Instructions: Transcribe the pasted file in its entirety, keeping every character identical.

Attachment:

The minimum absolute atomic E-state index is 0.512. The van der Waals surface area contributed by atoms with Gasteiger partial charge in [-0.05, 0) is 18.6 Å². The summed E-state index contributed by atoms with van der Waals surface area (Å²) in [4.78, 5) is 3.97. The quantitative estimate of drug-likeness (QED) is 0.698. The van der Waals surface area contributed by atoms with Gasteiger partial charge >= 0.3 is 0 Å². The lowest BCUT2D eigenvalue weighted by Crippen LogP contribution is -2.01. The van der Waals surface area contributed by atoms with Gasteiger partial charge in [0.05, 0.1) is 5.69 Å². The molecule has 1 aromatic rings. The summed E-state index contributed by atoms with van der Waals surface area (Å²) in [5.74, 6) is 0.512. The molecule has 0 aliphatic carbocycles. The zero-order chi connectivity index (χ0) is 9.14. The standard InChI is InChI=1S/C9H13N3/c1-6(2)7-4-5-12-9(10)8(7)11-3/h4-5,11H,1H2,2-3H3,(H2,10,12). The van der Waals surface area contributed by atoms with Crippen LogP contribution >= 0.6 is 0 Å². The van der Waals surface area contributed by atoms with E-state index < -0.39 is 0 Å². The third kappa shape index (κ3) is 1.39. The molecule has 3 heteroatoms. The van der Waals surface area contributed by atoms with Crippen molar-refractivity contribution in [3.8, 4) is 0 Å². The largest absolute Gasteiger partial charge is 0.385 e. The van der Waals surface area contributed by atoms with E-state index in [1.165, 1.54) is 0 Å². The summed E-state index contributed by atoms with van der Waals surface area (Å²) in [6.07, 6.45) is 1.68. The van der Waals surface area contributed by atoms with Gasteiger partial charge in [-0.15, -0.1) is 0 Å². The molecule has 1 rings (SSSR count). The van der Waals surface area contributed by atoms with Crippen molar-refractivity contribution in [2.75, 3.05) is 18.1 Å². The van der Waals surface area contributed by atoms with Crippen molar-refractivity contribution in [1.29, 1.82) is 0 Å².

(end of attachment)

The minimum absolute atomic E-state index is 0.512. The van der Waals surface area contributed by atoms with Gasteiger partial charge in [-0.05, 0) is 18.6 Å². The summed E-state index contributed by atoms with van der Waals surface area (Å²) in [4.78, 5) is 3.97. The quantitative estimate of drug-likeness (QED) is 0.698. The van der Waals surface area contributed by atoms with Gasteiger partial charge >= 0.3 is 0 Å². The lowest BCUT2D eigenvalue weighted by Crippen LogP contribution is -2.01. The van der Waals surface area contributed by atoms with Gasteiger partial charge in [0.05, 0.1) is 5.69 Å². The molecule has 1 aromatic rings. The summed E-state index contributed by atoms with van der Waals surface area (Å²) in [5.74, 6) is 0.512. The molecule has 0 aliphatic carbocycles. The zero-order chi connectivity index (χ0) is 9.14. The standard InChI is InChI=1S/C9H13N3/c1-6(2)7-4-5-12-9(10)8(7)11-3/h4-5,11H,1H2,2-3H3,(H2,10,12). The van der Waals surface area contributed by atoms with Crippen LogP contribution >= 0.6 is 0 Å². The van der Waals surface area contributed by atoms with E-state index < -0.39 is 0 Å². The third kappa shape index (κ3) is 1.39. The molecule has 3 heteroatoms. The van der Waals surface area contributed by atoms with Crippen molar-refractivity contribution in [3.8, 4) is 0 Å². The largest absolute Gasteiger partial charge is 0.385 e. The van der Waals surface area contributed by atoms with E-state index in [1.165, 1.54) is 0 Å². The summed E-state index contributed by atoms with van der Waals surface area (Å²) in [6.07, 6.45) is 1.68. The van der Waals surface area contributed by atoms with Gasteiger partial charge in [-0.15, -0.1) is 0 Å². The molecule has 1 rings (SSSR count). The van der Waals surface area contributed by atoms with Crippen molar-refractivity contribution in [2.75, 3.05) is 18.1 Å². The van der Waals surface area contributed by atoms with Crippen molar-refractivity contribution in [1.29, 1.82) is 0 Å².